The very first computer game, SpaceWar, established one of gaming's most common conventions - killing the other guy.

Since gaming's earliest days, an overwhelming majority of videogames presented the player with four primary objectives. You kill things. You escape things. You create things. You figure things out. Almost every game from 'Space War' to 'Super Mario Galaxy' to 'Mass Effect 2' has simply featured these four basic motivations in different permutations and combinations. It's a clear illustration of the 'the more things change, the more they stay the same' principle, and a look down gaming's memory lane helps build an understanding of how, beneath all the audio-visual splendour and technological wizardry, games actually force us to keep playing them.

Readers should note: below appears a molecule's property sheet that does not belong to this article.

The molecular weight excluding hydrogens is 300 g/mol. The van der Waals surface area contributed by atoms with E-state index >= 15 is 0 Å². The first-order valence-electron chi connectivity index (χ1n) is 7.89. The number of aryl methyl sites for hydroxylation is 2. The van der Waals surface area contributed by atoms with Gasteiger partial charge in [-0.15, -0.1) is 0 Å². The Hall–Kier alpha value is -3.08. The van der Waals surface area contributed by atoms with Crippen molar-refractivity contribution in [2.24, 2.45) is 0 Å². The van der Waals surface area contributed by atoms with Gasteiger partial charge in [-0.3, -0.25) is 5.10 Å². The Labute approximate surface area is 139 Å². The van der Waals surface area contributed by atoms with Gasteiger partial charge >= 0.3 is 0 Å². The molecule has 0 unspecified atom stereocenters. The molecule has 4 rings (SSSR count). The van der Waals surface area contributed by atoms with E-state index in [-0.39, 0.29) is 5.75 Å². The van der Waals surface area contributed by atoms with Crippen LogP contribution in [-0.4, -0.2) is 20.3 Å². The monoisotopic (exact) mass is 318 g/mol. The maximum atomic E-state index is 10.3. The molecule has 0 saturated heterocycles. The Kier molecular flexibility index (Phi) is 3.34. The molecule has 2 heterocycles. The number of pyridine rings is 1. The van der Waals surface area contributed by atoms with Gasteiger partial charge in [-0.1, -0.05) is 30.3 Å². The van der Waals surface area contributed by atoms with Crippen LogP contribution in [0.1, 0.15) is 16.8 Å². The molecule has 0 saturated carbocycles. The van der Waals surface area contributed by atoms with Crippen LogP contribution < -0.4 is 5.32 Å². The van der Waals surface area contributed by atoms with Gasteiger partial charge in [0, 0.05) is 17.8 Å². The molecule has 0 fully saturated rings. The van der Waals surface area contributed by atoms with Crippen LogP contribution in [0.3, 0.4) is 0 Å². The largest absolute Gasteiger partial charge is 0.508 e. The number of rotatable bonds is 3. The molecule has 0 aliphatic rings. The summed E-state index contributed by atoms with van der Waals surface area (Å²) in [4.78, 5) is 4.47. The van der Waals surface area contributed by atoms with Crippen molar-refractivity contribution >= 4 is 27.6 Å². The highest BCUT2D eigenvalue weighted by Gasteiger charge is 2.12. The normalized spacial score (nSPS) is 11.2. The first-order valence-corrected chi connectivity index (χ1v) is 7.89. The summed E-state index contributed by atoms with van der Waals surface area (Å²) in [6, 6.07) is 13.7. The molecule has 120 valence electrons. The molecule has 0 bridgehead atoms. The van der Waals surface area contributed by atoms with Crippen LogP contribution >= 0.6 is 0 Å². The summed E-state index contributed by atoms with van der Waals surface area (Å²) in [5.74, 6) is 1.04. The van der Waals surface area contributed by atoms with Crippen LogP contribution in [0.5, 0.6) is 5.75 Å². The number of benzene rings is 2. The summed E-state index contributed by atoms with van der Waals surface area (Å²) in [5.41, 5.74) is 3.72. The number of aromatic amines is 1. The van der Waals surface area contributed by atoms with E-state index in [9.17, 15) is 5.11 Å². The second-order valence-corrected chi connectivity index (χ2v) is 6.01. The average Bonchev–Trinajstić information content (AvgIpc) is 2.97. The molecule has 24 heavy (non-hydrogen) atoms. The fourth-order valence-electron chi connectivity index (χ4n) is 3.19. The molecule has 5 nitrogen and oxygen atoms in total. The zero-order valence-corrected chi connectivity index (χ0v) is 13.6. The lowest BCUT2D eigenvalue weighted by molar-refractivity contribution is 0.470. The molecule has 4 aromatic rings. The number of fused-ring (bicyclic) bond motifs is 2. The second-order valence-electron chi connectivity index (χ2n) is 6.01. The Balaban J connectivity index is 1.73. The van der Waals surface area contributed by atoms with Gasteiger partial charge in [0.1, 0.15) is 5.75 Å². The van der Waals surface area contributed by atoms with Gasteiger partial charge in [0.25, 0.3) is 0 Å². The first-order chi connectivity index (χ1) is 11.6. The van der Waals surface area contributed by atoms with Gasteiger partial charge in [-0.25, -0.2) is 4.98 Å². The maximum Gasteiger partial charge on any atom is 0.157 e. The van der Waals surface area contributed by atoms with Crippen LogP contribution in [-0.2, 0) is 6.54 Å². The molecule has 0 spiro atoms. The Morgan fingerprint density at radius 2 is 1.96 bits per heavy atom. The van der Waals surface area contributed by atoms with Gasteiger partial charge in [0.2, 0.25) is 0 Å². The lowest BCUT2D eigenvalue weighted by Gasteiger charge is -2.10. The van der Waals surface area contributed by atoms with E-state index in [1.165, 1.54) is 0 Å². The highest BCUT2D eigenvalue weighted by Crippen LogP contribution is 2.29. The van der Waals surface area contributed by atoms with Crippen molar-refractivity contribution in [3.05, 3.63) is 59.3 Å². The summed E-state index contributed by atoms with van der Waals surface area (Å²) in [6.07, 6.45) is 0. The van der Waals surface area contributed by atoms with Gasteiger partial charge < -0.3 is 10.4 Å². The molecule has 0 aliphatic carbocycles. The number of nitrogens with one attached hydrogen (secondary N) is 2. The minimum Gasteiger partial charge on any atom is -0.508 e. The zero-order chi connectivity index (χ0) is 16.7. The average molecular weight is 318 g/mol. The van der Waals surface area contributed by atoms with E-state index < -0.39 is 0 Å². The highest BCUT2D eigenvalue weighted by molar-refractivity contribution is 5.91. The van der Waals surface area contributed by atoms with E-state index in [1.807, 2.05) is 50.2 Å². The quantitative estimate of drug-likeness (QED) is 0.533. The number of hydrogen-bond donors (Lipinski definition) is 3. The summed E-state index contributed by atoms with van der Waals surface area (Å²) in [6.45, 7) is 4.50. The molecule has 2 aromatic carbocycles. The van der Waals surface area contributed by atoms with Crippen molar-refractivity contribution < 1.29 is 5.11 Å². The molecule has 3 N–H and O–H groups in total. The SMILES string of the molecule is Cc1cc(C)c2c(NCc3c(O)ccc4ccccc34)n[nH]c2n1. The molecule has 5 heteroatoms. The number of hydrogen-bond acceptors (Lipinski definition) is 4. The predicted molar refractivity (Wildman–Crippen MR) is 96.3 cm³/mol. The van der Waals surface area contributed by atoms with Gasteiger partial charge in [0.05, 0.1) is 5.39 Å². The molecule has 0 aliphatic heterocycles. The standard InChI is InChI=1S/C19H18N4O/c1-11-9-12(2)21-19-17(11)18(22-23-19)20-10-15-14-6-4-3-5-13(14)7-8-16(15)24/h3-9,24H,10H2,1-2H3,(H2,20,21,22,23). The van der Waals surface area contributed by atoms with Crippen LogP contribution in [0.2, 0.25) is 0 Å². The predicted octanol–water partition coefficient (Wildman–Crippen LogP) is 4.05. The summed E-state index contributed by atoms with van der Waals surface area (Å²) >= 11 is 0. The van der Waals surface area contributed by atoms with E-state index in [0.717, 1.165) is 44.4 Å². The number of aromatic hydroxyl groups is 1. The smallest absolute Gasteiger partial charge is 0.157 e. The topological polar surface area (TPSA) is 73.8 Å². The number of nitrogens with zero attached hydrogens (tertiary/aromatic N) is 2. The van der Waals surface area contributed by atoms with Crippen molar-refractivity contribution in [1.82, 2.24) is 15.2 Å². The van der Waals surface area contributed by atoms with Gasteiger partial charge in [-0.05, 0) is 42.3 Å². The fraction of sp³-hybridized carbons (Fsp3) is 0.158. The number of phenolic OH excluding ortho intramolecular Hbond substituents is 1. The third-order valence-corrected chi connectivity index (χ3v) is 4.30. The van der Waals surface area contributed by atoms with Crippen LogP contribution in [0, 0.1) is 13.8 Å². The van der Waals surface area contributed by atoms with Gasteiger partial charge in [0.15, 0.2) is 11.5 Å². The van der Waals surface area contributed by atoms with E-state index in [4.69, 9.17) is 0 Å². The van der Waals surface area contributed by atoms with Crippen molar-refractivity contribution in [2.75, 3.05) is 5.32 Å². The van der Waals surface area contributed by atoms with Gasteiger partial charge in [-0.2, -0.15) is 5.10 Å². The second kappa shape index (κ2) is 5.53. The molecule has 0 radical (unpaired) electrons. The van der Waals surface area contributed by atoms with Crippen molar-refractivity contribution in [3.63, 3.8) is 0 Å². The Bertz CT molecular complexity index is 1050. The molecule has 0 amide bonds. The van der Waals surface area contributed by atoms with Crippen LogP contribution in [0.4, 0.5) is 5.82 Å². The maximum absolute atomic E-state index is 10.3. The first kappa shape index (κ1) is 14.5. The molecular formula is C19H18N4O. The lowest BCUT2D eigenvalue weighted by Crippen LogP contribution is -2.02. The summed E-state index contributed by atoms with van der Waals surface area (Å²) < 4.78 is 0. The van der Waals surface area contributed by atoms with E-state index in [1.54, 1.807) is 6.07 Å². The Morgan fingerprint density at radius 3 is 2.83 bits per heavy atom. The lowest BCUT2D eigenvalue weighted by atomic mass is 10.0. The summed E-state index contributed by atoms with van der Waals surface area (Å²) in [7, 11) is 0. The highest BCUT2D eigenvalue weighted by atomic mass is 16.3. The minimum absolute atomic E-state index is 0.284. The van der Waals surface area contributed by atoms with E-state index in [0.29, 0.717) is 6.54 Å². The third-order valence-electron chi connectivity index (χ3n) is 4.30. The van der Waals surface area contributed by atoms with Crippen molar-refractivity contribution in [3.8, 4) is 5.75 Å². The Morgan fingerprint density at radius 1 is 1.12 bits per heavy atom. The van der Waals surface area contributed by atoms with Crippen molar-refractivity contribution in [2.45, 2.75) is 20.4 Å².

Strangely enough, Pong, the very first videogame, doesn't quite fit into any of these four categories. While it can be argued that the objective of Pong was to 'avoid missing the ball' (as the game's iconic instructions themselves said), this is a bit of a stretch. But the reason becomes clear on a little closer examination – Pong is a representation of tennis (Willy Higginbotham's earlier variant was called Tennis for Two), an adaptation of a real-world sports game. Our study is limited to pure videogames, which leaves out videogame adaptations of sports, board games, or puzzles, which fit into a different evolutionary tree altogether.